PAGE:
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From Wikipedia, the free encyclopedia

Business English is English especially related to international trade. It is a part of English for Specific Purposes and can be considered a specialism within English language learning and teaching; for example, the teachers' organisation IATEFL has a special interest group called BESIG [1]. Many non-native English speakers study the subject with the goal of doing business with English-speaking countries, or with companies located outside the Anglosphere but which nonetheless use English as a shared language or lingua franca. Much of the English communication that takes place within business circles all over the world occurs between non-native speakers. In cases such as these the object of the exercise is efficient and effective communication. The strict rules of grammar are in such cases sometimes ignored, when, for example, a stressed negotiator's only goal is to reach an agreement as quickly as possible[1]. (See linguist Braj Kachru's theory of the "expanding circle".)

Business English means different things to different people. For some, it focuses on vocabulary and topics used in the worlds of business, trade, finance, and international relations. For others it refers to the communication skills used in the workplace, and focuses on the language and skills needed for typical business communication such as presentations, negotiations, meetings, small talk, socializing, correspondence, report writing, and so on. In both of these cases it can be taught to native speakers of English, for example, high school students preparing to enter the job market.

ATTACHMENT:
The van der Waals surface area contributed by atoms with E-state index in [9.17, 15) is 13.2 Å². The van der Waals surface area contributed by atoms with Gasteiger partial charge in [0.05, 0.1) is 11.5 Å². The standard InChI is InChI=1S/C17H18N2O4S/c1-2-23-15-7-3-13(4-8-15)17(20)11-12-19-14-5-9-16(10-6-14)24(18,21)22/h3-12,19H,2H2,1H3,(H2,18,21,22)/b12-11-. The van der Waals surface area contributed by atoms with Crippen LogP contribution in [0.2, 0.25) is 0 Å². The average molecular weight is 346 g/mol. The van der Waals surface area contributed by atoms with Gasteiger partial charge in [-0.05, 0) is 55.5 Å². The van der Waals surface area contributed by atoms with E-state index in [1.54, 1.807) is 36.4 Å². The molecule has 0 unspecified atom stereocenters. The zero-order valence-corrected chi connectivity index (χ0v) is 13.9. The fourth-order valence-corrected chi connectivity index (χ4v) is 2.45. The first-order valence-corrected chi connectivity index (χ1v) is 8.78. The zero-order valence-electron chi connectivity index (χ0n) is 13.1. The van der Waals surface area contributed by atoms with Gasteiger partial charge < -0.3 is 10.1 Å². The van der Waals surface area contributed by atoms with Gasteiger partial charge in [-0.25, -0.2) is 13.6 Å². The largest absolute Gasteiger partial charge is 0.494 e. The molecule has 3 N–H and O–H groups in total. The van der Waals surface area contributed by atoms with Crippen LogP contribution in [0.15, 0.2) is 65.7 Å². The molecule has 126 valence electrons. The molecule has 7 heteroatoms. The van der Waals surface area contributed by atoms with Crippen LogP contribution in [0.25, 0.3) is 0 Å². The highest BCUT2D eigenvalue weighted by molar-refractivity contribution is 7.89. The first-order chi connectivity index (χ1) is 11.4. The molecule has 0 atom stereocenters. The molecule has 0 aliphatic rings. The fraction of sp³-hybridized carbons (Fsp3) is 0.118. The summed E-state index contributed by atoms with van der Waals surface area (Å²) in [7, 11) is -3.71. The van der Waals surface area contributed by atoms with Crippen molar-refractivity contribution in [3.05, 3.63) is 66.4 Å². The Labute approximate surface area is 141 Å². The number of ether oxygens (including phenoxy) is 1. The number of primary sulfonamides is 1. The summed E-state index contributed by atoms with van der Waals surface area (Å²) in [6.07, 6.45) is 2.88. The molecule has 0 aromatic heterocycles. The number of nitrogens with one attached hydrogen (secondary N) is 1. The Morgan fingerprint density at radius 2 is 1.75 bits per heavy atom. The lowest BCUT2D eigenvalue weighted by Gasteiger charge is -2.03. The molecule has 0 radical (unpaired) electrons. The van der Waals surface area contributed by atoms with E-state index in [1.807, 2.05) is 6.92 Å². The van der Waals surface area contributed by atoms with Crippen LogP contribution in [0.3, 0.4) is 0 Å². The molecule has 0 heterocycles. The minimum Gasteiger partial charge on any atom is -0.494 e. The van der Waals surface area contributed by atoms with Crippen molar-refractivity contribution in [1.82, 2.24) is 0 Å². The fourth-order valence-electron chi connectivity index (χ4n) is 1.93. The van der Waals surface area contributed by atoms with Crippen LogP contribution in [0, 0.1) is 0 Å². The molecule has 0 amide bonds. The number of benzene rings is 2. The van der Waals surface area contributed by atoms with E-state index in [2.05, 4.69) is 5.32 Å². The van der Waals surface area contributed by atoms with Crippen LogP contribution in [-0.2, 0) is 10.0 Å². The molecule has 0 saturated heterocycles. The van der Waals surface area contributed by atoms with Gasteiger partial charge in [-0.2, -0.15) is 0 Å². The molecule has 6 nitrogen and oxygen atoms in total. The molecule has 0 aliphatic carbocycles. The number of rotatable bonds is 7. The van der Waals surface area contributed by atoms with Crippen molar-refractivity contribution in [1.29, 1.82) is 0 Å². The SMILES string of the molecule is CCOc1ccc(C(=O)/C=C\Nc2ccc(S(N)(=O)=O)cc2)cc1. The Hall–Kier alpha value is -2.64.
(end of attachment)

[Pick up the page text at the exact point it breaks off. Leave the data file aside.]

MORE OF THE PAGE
It can also be a form of international English.

It is possible to study Business English at college and university; institutes around the world have on offer courses (modules) in BE, which can even lead to a degree in the subject[2].


  1. ^ English in Germany
  2. ^ International Business English BA (Hons)

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Up to date as of January 23, 2010

From Wikibooks, the open-content textbooks collection

Welcome to the Business English textbook.


City of London, England
  1. Topics
    1. Work
    2. Branding
    3. Marketing
    4. Finance
    5. Big business
    6. Home office
    7. Computers and technology
    8. Engineering
    9. Sports
    10. Business books and magazines
    11. Cold calling
    12. Starting your own business
    13. American culture
    14. American business culture
    15. Time management
    16. Bad news letters
    17. Routine and good news letters
  2. Grammar
  3. Reading and Writing
  4. Speaking and Listening
  5. Interviewing
  6. Idioms
  7. Phrasal Verbs
    1. Get
    2. Turn
    3. Up
  8. Slang
  9. English Proverbs
  10. Activities and Dynamics
  11. Areas of English Proficiency
  12. Making a Personal Plan to Improve Your English
  13. Getting More Practice
  14. Tips for Teachers
  15. Course Outlines
  16. Links

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